The beauty of Splash Zone A-788 (pettitpaint.com) is its malleability, which makes it easy to mix with gloved hands or a putty knife. Jumping overboard once again, I smeared the Splash Zone epoxy onto the hole and crack. We then cut the plywood and smeared a bead around the edge. Taking the plywood under the boat, I placed it on the bottom over the damage and nailed around the edge to secure it. I squeezed a bead of 5200 around the outside edges in hopes that, while under way, it would help keep the plywood from separating. However, that proved unnecessary, as we had a hard time getting the plywood off the bottom since it was stuck on so well.
Pettit’s Splash Zone A-788 is an excellent lightweight, waterproof epoxy-fairing compound that bonds readily to wood, fiberglass, aluminum, steel, concrete, polyester resins and other epoxies. It excels in below-the-waterline repairs and is equally effective above the waterline. The epoxy cures fast, and it can be used for fairing or as a filler; once it’s dry, you can sand, drill or nail it.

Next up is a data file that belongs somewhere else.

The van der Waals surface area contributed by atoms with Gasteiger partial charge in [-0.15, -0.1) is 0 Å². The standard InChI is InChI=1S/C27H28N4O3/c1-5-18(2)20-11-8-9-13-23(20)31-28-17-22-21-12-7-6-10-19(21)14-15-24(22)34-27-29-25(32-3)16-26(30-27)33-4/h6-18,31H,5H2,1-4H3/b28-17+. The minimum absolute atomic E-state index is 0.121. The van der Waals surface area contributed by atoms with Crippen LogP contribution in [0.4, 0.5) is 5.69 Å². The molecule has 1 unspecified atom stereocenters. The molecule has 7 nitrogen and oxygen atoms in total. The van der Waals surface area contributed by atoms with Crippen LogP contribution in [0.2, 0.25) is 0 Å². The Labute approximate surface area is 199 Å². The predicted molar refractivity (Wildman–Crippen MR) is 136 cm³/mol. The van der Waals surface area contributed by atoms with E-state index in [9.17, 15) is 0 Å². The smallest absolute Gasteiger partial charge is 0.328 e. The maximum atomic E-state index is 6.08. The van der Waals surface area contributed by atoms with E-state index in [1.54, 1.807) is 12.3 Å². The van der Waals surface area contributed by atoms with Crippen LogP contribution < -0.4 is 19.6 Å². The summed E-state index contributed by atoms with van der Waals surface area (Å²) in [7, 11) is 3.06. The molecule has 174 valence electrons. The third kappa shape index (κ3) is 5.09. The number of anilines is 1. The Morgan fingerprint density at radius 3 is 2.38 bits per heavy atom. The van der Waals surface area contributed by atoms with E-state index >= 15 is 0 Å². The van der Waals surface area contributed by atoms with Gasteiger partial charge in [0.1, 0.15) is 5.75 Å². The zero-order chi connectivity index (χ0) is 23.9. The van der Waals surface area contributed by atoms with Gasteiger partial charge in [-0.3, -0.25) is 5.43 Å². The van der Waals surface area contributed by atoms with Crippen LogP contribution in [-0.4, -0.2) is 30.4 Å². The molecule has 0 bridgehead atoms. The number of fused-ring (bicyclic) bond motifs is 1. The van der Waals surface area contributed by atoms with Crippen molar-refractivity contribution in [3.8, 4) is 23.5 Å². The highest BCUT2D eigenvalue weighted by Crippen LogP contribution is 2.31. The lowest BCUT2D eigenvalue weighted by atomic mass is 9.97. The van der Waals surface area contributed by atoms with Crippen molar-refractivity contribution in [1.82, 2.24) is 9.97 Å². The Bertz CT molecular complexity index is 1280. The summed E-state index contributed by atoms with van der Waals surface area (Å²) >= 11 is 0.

Pettit also has two other products that are very useful on board, especially when traveling. FlexPoxy is a thick-formula, two-part epoxy that does not sag, run or shrink, and it can be tinted to match paints and stains. It can also be molded and shaped to conform to the surrounding area, and once cured, it maintains its elasticity above or below the waterline.
Pettit’s EZ-Fair is a lightweight, two-part fairing epoxy designed to smooth surface imperfections above or below the waterline, making it an excellent putty for osmotic blister and gouge repair. It adheres to fiberglass, wood, metal and most other surfaces; will not sag or shrink; and is also quick-curing, so several applications can be made in a single day.
FlexPoxy and EZ-Fair are also available in a new, easy-to-use caulk tube cartridge that fits in any standard caulk gun. With each squeeze of the handle, the cartridge automatically releases equal parts epoxy and hardener, so there is no guessing as to appropriate ratios. The tubes also have a removable screw-on cap, making leftover-product storage and cleanup easy.
There are a few things that can save your trip if you have a problem. Pettit’s Splash Zone two-part epoxies are without question one of them. The ability to repair problems underwater without an immediate haul out is huge and well worth the price of the kit. Certainly, some repairs require professional technicians and techniques, but for the smaller, save-the-trip types of repairs, Splash Zone is essential. Don’t leave the dock without it.